What I know now…
Some have a natural ability for certain activities. Of course they do. Just like some people are tall. But this is simply a starting point. Where you start is nowhere near as important as what you do on the journey to your destination. What most call talent is in fact a combination of some natural ability and a lot of hard work. So my life has taught me a different belief:
Nearly anyone can do nearly anything they want to do. As long as (and this is important) they do the right kind of practice over enough time.
This is much closer to the truth about talent. And the bonus is in understanding this you realise, there are only two ways you can lose: Doing the wrong kind of practice, and giving up before you succeed.
2. Being scared of failure
Almost immediately after university, Andy and I formed an electronic band called Beat Foundation and we got pretty successful. We released a succession of EPs that got noticed by Virgin Records Dance Department. So they put us in the studio with a couple of big “pro” music producers (who had worked with folks like Adam and The Ants and Paul McCartney) to work on one of our tracks with them.
Things were looking up! To be honest I couldn’t believe my luck, especially as I felt such a fraud. But at around the same time, Andy made an album called “Northern Lights” as Groove Armada. It did very well and when they got signed by another major, Beat Foundation was history.
I’ll be honest, this was a pretty hard pill to swallow, especially as I knew Andy had done the right thing. If I was in his position I would have done exactly the same. But I’d gone from an opportunity to be the next big dance act on Virgin (the last one they’d signed was Daft Punk) to absolutely nothing.
Remember, I thought Andy was very talented. I believed I had less talent, but more than most and I thought there was nothing I could do about it. So my perceived failure (even though down to something beyond my control) compounded my motivation issue. If I wasn’t trying before, now I just gave up.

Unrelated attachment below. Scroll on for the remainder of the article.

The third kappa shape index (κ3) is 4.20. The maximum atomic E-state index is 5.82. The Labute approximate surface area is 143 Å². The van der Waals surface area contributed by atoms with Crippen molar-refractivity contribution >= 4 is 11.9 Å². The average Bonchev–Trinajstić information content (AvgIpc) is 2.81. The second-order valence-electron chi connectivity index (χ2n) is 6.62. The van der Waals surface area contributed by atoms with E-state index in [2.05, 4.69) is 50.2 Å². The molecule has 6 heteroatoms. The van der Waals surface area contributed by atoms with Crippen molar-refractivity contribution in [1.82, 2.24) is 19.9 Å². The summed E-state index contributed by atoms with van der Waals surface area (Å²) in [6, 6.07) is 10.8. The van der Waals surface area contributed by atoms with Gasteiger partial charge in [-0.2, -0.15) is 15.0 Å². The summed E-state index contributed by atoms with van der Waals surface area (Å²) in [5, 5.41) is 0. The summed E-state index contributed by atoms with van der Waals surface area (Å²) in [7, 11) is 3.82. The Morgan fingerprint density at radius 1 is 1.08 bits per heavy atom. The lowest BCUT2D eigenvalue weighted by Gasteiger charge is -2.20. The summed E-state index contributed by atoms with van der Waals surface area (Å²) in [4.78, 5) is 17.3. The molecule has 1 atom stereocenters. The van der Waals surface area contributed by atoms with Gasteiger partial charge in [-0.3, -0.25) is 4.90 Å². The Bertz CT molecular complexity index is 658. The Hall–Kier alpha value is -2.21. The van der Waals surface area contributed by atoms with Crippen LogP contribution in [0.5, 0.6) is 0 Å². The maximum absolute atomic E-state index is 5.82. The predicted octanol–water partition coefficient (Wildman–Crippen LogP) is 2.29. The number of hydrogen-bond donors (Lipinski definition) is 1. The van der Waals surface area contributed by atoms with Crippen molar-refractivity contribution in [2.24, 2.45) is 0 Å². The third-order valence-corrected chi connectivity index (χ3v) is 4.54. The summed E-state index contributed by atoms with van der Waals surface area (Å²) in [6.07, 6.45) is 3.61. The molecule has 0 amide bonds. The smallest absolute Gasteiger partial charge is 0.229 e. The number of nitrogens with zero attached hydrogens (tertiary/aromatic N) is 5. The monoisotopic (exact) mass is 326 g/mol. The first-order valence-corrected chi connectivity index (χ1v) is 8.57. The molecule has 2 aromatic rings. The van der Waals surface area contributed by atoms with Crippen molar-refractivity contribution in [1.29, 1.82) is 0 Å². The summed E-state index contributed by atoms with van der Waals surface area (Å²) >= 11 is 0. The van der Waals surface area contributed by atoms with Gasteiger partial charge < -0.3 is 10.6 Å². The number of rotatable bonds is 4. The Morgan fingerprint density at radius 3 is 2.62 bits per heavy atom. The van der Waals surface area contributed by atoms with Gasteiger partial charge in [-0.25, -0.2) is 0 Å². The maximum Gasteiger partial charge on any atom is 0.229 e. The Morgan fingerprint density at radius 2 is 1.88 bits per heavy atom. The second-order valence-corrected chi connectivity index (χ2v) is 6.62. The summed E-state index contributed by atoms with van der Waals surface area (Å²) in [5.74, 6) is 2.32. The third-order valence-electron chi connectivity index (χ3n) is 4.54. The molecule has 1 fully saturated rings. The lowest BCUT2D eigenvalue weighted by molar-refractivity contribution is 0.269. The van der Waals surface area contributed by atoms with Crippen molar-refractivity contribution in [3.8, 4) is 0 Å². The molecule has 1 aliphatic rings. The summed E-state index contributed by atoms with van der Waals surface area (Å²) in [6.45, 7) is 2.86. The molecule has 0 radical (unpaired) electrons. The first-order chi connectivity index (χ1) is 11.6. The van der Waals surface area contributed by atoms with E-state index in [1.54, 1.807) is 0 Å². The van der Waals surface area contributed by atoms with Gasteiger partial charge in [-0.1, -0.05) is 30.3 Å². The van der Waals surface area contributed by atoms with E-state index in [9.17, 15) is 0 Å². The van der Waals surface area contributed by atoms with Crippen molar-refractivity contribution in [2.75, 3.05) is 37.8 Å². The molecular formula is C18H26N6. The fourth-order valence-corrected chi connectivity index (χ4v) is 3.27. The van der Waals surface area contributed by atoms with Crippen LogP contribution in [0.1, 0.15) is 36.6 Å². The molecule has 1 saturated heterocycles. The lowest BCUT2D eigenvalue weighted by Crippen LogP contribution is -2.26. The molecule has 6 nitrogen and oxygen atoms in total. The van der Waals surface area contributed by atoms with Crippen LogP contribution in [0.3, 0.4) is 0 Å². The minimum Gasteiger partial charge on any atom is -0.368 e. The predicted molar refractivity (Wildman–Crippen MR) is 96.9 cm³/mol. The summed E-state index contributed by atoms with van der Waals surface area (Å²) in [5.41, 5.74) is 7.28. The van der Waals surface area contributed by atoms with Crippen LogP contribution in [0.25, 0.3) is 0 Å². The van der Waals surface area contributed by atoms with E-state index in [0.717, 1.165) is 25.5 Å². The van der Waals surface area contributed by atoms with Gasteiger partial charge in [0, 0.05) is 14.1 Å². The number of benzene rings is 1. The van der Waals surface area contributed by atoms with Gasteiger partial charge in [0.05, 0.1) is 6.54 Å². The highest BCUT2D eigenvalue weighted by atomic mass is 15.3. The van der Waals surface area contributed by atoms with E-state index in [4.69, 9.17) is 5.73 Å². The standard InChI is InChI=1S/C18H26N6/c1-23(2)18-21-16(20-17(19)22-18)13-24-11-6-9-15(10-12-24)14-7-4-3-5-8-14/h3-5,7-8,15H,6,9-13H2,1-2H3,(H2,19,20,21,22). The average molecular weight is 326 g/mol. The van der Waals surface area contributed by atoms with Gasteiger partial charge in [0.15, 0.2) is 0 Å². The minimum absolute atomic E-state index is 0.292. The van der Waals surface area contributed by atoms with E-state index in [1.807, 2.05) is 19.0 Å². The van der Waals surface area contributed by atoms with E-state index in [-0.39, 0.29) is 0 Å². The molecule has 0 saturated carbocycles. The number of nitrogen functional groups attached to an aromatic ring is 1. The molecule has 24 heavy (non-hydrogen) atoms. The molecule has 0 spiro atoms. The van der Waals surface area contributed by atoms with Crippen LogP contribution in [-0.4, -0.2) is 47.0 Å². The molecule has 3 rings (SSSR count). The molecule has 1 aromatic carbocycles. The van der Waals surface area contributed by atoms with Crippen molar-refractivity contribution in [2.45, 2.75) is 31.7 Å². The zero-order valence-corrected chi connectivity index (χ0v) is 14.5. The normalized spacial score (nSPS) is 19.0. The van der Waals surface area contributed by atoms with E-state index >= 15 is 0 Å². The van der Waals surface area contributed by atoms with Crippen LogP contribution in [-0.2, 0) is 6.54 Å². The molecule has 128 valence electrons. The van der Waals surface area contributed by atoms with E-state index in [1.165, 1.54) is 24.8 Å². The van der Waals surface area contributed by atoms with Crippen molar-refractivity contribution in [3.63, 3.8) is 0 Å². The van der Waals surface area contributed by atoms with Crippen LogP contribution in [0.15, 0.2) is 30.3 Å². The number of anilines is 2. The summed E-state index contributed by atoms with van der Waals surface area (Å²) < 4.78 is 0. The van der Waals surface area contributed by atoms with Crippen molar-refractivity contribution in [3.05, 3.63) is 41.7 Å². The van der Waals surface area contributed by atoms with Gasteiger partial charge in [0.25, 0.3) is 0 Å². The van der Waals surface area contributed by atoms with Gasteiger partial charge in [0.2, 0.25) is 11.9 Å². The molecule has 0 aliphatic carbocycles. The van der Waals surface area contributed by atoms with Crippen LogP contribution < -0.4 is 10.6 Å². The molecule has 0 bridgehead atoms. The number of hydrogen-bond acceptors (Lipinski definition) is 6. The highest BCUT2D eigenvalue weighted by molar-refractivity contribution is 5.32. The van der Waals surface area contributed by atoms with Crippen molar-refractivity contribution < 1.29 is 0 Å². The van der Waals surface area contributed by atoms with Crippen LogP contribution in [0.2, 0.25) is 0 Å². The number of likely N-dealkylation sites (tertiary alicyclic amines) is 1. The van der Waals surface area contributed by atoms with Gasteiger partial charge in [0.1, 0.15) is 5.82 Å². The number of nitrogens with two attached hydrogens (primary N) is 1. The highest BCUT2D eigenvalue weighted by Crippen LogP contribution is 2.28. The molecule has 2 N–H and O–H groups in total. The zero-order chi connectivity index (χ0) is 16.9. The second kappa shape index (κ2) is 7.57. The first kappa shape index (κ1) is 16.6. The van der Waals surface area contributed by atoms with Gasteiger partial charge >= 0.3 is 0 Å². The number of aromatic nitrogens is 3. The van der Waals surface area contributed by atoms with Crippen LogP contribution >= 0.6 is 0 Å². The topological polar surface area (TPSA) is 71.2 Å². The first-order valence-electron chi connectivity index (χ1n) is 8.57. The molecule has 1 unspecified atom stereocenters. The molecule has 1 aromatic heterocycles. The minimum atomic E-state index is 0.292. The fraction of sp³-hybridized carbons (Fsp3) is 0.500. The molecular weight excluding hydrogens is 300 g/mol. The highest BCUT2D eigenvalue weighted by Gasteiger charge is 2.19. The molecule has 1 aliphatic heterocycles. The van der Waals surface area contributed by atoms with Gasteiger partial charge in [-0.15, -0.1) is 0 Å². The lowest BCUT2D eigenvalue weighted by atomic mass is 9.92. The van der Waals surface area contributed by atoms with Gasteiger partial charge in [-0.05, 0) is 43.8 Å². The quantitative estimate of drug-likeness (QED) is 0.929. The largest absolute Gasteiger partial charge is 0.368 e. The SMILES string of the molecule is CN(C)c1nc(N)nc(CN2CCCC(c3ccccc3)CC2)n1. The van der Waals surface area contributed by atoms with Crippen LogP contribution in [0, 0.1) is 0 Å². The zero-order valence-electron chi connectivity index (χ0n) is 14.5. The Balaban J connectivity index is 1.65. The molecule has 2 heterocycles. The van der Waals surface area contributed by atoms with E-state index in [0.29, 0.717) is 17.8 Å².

Actually, it was more like I “kinda” gave up. Because this wasn’t the positive giving up. Not the giving up where you learn from failure. Not the giving up where you move onto something new. Instead, I did that “kinda” giving up where in reality you don’t even give up. You just stop trying and start blaming everything else.
I said I was making music. I told people I was a DJ. I kept myself sane by telling everyone what I was going to do – without actually doing it. I didn’t make decisions of any kind (including giving up) because I was scared that any decision I made would lead to failure. And this failure would be yet more proof of my lack of talent!
Once again, in hindsight this was a completely absurd course of (in)action. Because by not taking action I was ensuring my certain failure.
What I know now…
No one who has done anything big ever experiences success alone. Success is the little bit of failure you hear about. What you call failure is the process you go through to become successful.
And what makes you successful is what you learn from failure.
For a couple of years after this experience I retreated, lost contact with the big producers and the contacts at Virgin who could have helped me in the future. And what was even worse? I didn’t push myself. I spent more time helping other people make their music instead of focusing on my own. As a result, predictably any hope of gigs dried up.
(Apart from those in people’s kitchens!)
I could have taken so much from the experience. I had rubbed shoulders with “real” big time producers and had learned how they work. I had learned much about how majors work. I even knew people at Virgin personally (one who now manages David Guetta). I’d also learned where I was lacking in my skills and abilities, and even how to improve them.
So if I were there now, I’d focus on what I’d gained, not what I’d lost. I’d keep in contact with the people who could help me and see if or how I could help them. And most of all I’d continue to make as much music of my own music as possible!
3. Forgetting an essential element in a modern DJs career
What’s the most obvious similarity between 99% of DJs who travel the world playing to thousands?
They release music.
And to some extent it’s always been the same. Less so when I started out, but even back in the 90s the quickest way to get promoters from San Francisco to Sydney to book you was to release your own music. Now I knew this. In Beat Foundation, pure and simple our gigs came from the tunes we released. But after we broke up this simple fact seemed to desert me.